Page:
This morning I had the pleasure of chatting with Melanie and Rachel on the set of Let’s Talk Live about my experience at Little Vinnie’s Tattoo shop. Definitely a delicate subject, but in the past few months, I have been surprised by how many women who have gone through the many steps of reconstruction following breast cancer are unaware of their options for nipple tattooing.


I have to confess being a little starstruck by all the behind the scenes views…



I also have to confess about being a little nervous– I’m happy to talk to people about just about anything, but this is TV. In the internet age. One blunder can live on forever.  I talked to a friend who is a news producer, and was so thankful for her advice and encouragement. She told me not to over-prepare, just to treat it like a conversation with a friend.  I mostly tried to think of things people might want to know and make sure that I had an idea of what I might say.


The only place I came up blank was on the “why” question.  Why would I want to talk about nipples on TV? Why do I blog at all? I’m not really interested in my fifteen minutes of fame, though I guess all the nipple talk could get me that.  As always, needing to write something in this blog (or, in this case, say it on TV) helped me realize something for myself. Thanks to my education, I had an uncommon confidence in my diagnosis and treatment. For the most part, I knew what to expect, and that made it so much less scary. Years ago, in graduate school, when I thought I would like to help educate patients, caregivers, and advocates, I was focused more on education for the sake of knowledge.  Now with the understanding of a patient, I want to educate for the sake of the patient– I want to help other women find the confidence I had.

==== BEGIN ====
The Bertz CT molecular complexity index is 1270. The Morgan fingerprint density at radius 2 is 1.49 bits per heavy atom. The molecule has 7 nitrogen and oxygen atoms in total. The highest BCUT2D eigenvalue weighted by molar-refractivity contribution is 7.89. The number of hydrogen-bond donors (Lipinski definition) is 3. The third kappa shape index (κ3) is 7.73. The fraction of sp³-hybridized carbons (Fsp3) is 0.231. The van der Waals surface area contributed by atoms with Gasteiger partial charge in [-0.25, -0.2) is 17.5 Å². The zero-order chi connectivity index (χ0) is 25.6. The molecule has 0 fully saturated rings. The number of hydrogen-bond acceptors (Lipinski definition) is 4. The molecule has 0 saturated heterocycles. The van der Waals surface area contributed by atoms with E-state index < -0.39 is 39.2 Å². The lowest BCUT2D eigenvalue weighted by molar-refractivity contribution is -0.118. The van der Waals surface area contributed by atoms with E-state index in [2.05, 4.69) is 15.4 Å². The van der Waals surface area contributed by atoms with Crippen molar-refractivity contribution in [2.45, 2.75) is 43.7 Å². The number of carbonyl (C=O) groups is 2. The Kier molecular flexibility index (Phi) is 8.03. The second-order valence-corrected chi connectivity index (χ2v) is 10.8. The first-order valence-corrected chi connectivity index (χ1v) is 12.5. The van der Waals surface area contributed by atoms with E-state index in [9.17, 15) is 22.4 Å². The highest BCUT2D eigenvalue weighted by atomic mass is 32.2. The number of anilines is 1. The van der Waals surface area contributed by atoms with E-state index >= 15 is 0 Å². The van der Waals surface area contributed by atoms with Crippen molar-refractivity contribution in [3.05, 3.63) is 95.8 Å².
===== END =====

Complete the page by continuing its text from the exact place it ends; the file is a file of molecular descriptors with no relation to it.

If you didn’t catch the interview live, never fear, it lives online for all to see.  And if you’re looking for someone to talk about her fake nipples to your elementary school assembly or church group, get in touch and my people* will get back to you.  Because I’m sure that talking about nipples in public is a highly marketable skill.

*And when I say “my people” will get back to you, I totally mean me.  If I had people, they would clean my bathroom and I would still answer my own emails.


Stay Tuned | Run Lipstick Chemo on Let’s Talk Live


Big news, loyal, local readers! Come Monday morning, I’m totally going to be a huge celebrity. If you want to chat or have coffee, now’s the time.  I’m sure my phone’s gonna be blowin’ up by Monday afternoon.

OK, probably not.  But Monday morning, I am going to be a guest on Let’s Talk Live on NewsChannel 8, discussing  my trip to Vinnie’s Tattoo Shop and nipple and areola tattoing after breast reconstruction. (Yes, I am going to be on TV.  Talking about nipples. What a debut!)  If you have any last minute thoughts/comments/questions on the topic, let me know, and they may make it into the segment.  And if you’re local, tune in Monday morning at 11am.  (If you’re not local, I’ll be sure to post a link so you can watch the segment online.)

So tune in Monday, and check back here next week for a link to the segment and maybe a fun recap!


Chemo: Before or After Surgery | Neoadjuvant Chemotherapy


It seems like I’ve been revisiting that morning in the surgeon’s office a lot lately.  After we talked about the fact that I felt pretty sure I wanted a double mastectomy, my surgeon confirmed the other thing I’d been thinking– that I would need chemo. My oncologist would talk to me about the specific drugs I needed, but my surgeon told me that I would have the option of doing chemo before or after surgery.  Again, she advised me that neither option had been shown to increase overall survival.  Again, almost instinctively, I told her that I wanted neoadjuvant chemo– chemo before my surgery.